What's the best way to stay warm if I'm lost with no fire?

What's the best way to stay warm if I'm lost with no fire?
The Editors
Santa Fe, NM

Tony Nester     Photo: Courtesy of Ancient Pathways

Tony Nester

Tony Nester

A large debris bed is what we typically use on our survival courses in the mountains when it's too dry for a shelter and fire combo. This is made by piling up a large mound of pine-needles, leaves, moss, cattails. By large mound, I mean at least waist-high and a few feet longer than your height. We've used this kind of shelter on my survival courses down to 10 degrees F at night with just the (wool) clothes on our backs. Ideally, you should make a framework of to contain the debris, but a large mound will suffice otherwise. Once the pile of debris is in place, hollow out a trough large enough for your body and then climb in and lay down. Pull in a thick layer of debris around you until you are enveloped with only your face showing.

This kind of shelter comes into play when it is too dangerous to have a fire or perhaps injury is preventing you from making a more elaborate shelter and collecting firewood. The latter was the case with one downed pilot who crashed in the Sierras in the 1990s. With a broken body—shattered ankle, shoulder and ribs—this intrepid soul hobbled out on foot over 12 bone-chilling days, each night building a pine-needle bed for warmth. You can read more about it in the book Survive! by Peter DeLeo.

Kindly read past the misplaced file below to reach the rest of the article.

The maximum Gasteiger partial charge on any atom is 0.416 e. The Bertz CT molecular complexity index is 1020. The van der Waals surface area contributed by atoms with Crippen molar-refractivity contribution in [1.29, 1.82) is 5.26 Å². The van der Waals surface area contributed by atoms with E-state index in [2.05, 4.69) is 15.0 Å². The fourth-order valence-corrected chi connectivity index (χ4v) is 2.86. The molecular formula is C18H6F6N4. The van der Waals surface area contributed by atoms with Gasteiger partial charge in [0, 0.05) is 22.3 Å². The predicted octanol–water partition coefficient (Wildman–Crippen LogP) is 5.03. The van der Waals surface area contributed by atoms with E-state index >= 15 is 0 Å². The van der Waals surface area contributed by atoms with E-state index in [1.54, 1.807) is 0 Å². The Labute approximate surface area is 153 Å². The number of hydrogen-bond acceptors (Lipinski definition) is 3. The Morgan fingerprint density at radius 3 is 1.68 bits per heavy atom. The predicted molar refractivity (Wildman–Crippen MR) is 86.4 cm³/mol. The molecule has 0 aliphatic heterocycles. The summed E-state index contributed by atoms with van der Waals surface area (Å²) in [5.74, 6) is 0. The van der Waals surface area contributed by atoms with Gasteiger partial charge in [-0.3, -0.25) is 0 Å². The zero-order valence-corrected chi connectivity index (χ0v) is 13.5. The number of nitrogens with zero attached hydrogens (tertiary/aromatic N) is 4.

Stories abound of actual survivors who have done the "scarecrow" method of stuffing their pants, sleeves, and shirts with leaves so they can survive sub-freezing nights. Use the survival tool between your ears, and if all else fails, think like a squirrel.

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